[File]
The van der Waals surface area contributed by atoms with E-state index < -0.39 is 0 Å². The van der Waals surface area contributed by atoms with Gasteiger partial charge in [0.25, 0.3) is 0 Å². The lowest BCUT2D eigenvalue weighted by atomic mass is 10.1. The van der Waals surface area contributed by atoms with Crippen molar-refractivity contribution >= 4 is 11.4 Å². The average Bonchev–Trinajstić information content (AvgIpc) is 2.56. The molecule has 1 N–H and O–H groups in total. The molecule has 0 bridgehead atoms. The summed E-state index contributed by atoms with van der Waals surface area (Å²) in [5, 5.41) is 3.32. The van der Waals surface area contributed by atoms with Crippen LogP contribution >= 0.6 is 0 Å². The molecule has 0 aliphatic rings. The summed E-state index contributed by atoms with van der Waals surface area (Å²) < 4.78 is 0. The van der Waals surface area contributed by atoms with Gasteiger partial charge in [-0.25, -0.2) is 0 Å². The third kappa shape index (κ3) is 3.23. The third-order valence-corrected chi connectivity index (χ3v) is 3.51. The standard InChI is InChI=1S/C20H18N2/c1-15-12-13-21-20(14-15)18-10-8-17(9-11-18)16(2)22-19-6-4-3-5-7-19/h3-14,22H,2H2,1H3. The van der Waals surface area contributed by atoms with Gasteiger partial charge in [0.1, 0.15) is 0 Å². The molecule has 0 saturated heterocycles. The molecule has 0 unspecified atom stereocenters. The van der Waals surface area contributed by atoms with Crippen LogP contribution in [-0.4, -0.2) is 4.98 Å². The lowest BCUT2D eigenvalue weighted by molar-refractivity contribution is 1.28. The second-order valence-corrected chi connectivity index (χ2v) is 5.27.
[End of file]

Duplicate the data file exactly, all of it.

The van der Waals surface area contributed by atoms with E-state index < -0.39 is 0 Å². The van der Waals surface area contributed by atoms with Gasteiger partial charge in [0.25, 0.3) is 0 Å². The lowest BCUT2D eigenvalue weighted by atomic mass is 10.1. The van der Waals surface area contributed by atoms with Crippen molar-refractivity contribution >= 4 is 11.4 Å². The average Bonchev–Trinajstić information content (AvgIpc) is 2.56. The molecule has 1 N–H and O–H groups in total. The molecule has 0 bridgehead atoms. The summed E-state index contributed by atoms with van der Waals surface area (Å²) in [5, 5.41) is 3.32. The van der Waals surface area contributed by atoms with Crippen LogP contribution >= 0.6 is 0 Å². The molecule has 0 aliphatic rings. The summed E-state index contributed by atoms with van der Waals surface area (Å²) < 4.78 is 0. The van der Waals surface area contributed by atoms with Gasteiger partial charge in [-0.25, -0.2) is 0 Å². The third kappa shape index (κ3) is 3.23. The third-order valence-corrected chi connectivity index (χ3v) is 3.51. The standard InChI is InChI=1S/C20H18N2/c1-15-12-13-21-20(14-15)18-10-8-17(9-11-18)16(2)22-19-6-4-3-5-7-19/h3-14,22H,2H2,1H3. The van der Waals surface area contributed by atoms with Gasteiger partial charge in [0.1, 0.15) is 0 Å². The molecule has 0 saturated heterocycles. The molecule has 0 unspecified atom stereocenters. The van der Waals surface area contributed by atoms with Crippen LogP contribution in [-0.4, -0.2) is 4.98 Å². The lowest BCUT2D eigenvalue weighted by molar-refractivity contribution is 1.28. The second-order valence-corrected chi connectivity index (χ2v) is 5.27.